Museum careers and steady relationships don’t always make for the best partners. In this first of a series of posts, I will discuss my experiences of finding dating and maintaining relationships challenging – and the aspects of my museum career which have made this particularly so.
We work in an industry dominated by short-term contracts. It is not rare to find jobs advertised for terms as short as six months, and some fee paid positions last for as little as four weeks.
This means that a lot of us – particularly those in the early stages of their careers – are chopping and changing jobs with an alarming regularity. This also means that many of us are having to move home with a similar regularity.
I got my first job in the sector because I was willing to move from Surrey to Worcester for a 15-month traineeship. Previously on this blog, Liam Wiseman has discussed his experience of moving three times in two years in order to chase jobs. Countless others will have similar stories to tell. The tally of pros and cons familiar. On the one hand, changing jobs and home is a great way to develop new skills, build a professional network, experience new areas, and make new friends. On the other, moving can be costly, logistically demanding, and it makes it harder to keep up with the friends you already have.
Moving regularly can also make dating difficult. Some may thrive in an atmosphere of a new town and new people with whom to form short-term relationships – and there is nothing wrong with that. However, those who are looking for longer-term relationships and who prefer a slower pace of courtship can have a really hard time. How easy is it to form an intimacy with someone when you know that in a few months’ time you may have to relocate to another part of the country (as yet unknown)? It is not impossible, but that sort of uncertainty can cast something of a gloomy shadow. The gloom may make one withdraw from the dating scene, give up and resign themselves (unhappily) to being single.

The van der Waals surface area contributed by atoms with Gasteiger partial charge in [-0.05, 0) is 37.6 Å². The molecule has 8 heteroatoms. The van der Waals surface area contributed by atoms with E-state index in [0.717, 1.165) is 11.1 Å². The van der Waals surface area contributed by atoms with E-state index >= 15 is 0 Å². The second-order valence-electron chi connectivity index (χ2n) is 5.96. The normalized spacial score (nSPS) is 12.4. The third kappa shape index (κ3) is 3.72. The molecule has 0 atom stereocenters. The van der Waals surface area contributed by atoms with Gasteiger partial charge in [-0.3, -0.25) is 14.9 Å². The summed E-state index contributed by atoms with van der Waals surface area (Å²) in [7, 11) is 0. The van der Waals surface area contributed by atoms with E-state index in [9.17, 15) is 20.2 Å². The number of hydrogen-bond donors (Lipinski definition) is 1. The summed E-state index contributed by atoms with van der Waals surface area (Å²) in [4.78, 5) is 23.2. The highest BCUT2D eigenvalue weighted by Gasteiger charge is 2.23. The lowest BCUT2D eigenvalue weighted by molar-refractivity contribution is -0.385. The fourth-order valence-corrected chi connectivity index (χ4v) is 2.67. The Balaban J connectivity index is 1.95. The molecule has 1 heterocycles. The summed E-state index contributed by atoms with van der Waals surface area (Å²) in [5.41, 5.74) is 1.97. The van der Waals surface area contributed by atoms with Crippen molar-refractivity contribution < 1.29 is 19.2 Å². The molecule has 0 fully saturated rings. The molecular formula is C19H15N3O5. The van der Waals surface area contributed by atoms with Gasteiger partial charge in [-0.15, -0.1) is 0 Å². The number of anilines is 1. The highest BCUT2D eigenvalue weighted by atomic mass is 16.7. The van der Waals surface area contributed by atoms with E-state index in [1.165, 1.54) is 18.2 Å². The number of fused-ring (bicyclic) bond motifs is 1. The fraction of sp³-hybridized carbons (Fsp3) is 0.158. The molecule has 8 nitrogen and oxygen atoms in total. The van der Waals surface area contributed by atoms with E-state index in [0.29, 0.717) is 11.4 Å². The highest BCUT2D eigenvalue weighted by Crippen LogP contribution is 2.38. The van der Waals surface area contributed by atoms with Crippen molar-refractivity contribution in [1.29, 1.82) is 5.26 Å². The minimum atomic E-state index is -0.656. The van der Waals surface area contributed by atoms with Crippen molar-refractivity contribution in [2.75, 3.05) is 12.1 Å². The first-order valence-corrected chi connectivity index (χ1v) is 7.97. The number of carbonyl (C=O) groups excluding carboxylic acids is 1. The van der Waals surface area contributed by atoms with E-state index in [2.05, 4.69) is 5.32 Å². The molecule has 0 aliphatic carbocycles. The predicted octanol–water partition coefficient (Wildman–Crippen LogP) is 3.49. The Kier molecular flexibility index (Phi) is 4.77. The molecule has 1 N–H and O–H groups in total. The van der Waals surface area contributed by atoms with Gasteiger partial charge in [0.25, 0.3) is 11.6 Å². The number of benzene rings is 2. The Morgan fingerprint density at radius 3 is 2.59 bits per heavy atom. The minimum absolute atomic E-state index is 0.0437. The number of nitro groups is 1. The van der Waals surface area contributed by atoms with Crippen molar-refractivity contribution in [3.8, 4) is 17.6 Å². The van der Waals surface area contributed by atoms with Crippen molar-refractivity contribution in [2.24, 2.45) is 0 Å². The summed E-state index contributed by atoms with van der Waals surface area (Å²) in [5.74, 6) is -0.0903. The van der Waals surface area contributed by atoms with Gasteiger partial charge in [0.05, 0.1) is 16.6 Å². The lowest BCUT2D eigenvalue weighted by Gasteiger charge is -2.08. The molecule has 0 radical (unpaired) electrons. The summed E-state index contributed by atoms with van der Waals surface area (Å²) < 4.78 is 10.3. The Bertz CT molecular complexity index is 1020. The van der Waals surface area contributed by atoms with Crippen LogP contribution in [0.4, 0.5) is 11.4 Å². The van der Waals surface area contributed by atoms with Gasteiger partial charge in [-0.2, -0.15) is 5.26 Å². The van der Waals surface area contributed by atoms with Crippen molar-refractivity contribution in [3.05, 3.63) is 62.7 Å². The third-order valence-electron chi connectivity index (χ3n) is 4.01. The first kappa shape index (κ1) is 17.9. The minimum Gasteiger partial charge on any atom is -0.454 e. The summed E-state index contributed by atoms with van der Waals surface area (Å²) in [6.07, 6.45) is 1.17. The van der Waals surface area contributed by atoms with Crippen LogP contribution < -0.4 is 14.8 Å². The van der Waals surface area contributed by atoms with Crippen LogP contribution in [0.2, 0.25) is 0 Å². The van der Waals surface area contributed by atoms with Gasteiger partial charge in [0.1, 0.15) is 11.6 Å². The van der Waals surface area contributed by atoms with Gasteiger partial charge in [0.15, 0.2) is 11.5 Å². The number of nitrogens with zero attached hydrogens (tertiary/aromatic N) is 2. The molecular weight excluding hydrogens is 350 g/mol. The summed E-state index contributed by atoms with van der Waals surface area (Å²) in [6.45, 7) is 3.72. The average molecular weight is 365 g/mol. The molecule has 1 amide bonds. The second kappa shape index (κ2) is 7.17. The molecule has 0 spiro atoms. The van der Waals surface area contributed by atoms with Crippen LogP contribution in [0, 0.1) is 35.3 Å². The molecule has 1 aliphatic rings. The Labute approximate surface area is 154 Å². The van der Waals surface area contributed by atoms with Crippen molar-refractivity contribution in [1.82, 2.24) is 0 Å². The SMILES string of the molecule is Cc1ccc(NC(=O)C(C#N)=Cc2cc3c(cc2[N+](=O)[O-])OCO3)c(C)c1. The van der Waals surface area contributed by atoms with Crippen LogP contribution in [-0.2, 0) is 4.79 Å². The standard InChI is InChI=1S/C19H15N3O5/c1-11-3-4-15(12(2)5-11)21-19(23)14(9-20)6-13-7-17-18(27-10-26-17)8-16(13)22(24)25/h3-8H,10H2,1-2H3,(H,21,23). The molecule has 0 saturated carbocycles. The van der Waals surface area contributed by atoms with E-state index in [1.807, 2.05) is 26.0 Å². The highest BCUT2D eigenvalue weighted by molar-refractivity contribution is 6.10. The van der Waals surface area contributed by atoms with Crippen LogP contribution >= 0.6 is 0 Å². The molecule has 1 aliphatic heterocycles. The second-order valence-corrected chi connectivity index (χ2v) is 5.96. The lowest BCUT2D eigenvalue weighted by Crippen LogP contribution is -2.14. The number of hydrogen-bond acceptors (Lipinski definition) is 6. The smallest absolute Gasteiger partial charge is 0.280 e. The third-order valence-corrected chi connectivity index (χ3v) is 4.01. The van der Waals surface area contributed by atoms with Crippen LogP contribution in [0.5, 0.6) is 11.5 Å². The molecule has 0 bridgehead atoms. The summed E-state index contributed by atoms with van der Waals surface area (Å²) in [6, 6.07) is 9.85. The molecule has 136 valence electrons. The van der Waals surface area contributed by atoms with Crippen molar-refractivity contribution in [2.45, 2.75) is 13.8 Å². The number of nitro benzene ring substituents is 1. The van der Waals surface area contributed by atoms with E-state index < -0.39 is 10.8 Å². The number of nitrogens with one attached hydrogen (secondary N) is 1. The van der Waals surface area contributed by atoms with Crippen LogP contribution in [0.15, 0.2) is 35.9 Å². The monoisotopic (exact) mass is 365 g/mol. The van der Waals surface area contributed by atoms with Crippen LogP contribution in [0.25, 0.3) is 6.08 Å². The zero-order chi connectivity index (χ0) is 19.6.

It is no secret that salaries across the sector are depressed, with some collections-based roles at national museums in London starting as little as £ 18k pa. Some front of house roles offer even less.
Dating is far from cheap. When trying to make a good first impression, many will be unwilling to seem overly parsimonious. Despite the fact that many millennials are increasingly turning away from conspicuous consumerism, there remains significant societal pressures that link affluence with attractiveness. In short, you can’t scrimp on a first (or second or third) date, and that can really hurt the wallet.
With many of us working or living in rural or remote locations, the chances are that potential matches will be found in the nearest large town or city. The travel to and from a metropolitan area will be yet another expense.
So a typical first date might set you back the following amounts:
Throw in a hair-cut, splash of scent, mints and optimistic condoms, and you could be looking at anything from £70 – £100 or more. That’s a heavy outlay for anyone’s budget. It also comes with the risk that you may not even like the person. We all have our horror stories about terrible, terrible first dates.